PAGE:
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DIY Aquaponic PVC Garden

Do you like fish? How about gardening?

If you said yes to both of these questions, you’ll definitely love this project!

Please visit PRI Supporter https://kendallpermaculture.com/ by clicking here or the image.
Please visit PRI Supporter https://kendallpermaculture.com/ by clicking here or the image.

The Aquaponic PVC Garden is powered by water pumps that push water up from a fish tank, up a higher pipe where the plants are, and lets gravity do its work by letting the water drip back into the same fish tank.

If you do not know what aquaponics is, it’s a method of growing plants in water using the nutrients of the waste of fish or any aquatic animals thus also cleaning the water as it is cycled back. It is a very good project if you like taking care of fish, or plants, but simply do not have time to monitor them both.

This project revolves around making your own garden with materials that you can find in your local hardware store.

Gardening proves to be a tedious task for some people who don’t have time to water their plants and monitor them every time. Most of these people took that task and revolutionized gardening by making self-watering systems. But this isn’t like any of those systems. It might look similar at first glance, but the noticeable difference is the fact that the plants in this system get their nutrients from the fish waste in the reservoir.

Here’s a quick guide on making this project on your own.

You Will Need

You will need:

• 2x 10” long PVC Pipes cut in half or 4x 5” long ones
• 4x 90° PVC Elbows
• 4x PVC Caps (size dependent on the PVC)
• 2x Fish tanks
• 2x Water pumps
• 28x Drinking cups (with the potted plants of your choosing)
• A hand drill (for creating holes on the pipe) with hole saw bit
• A wooden stand (frame for your project)
• And lastly, FISH!

The main idea of the project is to put the pipes in such a way that you can pump water into the elevated pipe so it runs down along the pipe then back down the fish tank.

Once the pipes are together, you can drill holes using a hand drill with a hole saw bit attachment. With the materials listed, you can plant up to 28 plants, 14 on each setup.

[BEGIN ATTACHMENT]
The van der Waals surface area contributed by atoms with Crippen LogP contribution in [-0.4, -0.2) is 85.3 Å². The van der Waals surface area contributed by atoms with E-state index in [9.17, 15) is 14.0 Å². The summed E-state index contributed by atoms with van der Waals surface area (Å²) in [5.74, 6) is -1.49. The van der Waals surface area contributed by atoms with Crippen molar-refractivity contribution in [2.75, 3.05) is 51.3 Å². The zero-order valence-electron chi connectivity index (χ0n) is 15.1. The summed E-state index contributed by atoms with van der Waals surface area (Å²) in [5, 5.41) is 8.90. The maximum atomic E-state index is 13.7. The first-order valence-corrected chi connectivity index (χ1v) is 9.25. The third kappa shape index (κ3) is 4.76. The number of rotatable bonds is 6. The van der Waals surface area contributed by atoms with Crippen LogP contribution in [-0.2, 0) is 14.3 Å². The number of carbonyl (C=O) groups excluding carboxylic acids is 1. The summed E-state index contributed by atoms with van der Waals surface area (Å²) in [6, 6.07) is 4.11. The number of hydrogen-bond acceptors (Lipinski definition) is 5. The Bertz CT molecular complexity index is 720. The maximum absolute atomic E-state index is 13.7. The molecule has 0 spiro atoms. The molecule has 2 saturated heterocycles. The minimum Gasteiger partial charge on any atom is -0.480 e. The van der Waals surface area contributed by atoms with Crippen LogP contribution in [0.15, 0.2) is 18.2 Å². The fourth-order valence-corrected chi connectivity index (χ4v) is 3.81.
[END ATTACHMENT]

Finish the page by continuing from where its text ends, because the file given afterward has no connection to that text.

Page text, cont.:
Once the pipes are together, you can drill holes using a hand drill with a hole saw bit attachment. With the materials listed, you can plant up to 28 plants, 14 on each setup.
Make sure you drill holes on the bottom of the cups so the roots of the plants can pass through and soak in the water.
Make sure you drill holes on the bottom of the cups so the roots of the plants can pass through and soak in the water.
Cover all the ends of the pipes with the caps.
Cover all the ends of the pipes with the caps.
Drill a hole on top of the elevated pipe and a hole on the bottom of the lower pipe.
Drill a hole on top of the elevated pipe and a hole on the bottom of the lower pipe.
Connect the water pump hose to the hole you made for the elevated pipe and see if any there are leaks on the elbows. Once you’re all good, feel free to set in the plants.
Connect the water pump hose to the hole you made for the elevated pipe and see if any there are leaks on the elbows. Once you’re all good, feel free to set in the plants.
Make sure you fill the tanks with water so your fish could thrive. Rocks have been placed in the tank so algae can grow for the fish to munch on.
Make sure you fill the tanks with water so your fish could thrive. Rocks have been placed in the tank so algae can grow for the fish to munch on.

Congratulations! Your setup is complete! With this system, not only are you filtering the water for the fish using your plants, your fish’s waste in turn supplies nutrients for your green leafies.

For more, please visit, http://sustainabilitybox.com/
Originally Published, http://sustainabilitybox.com/diy-aquaponic-pvc-garden/
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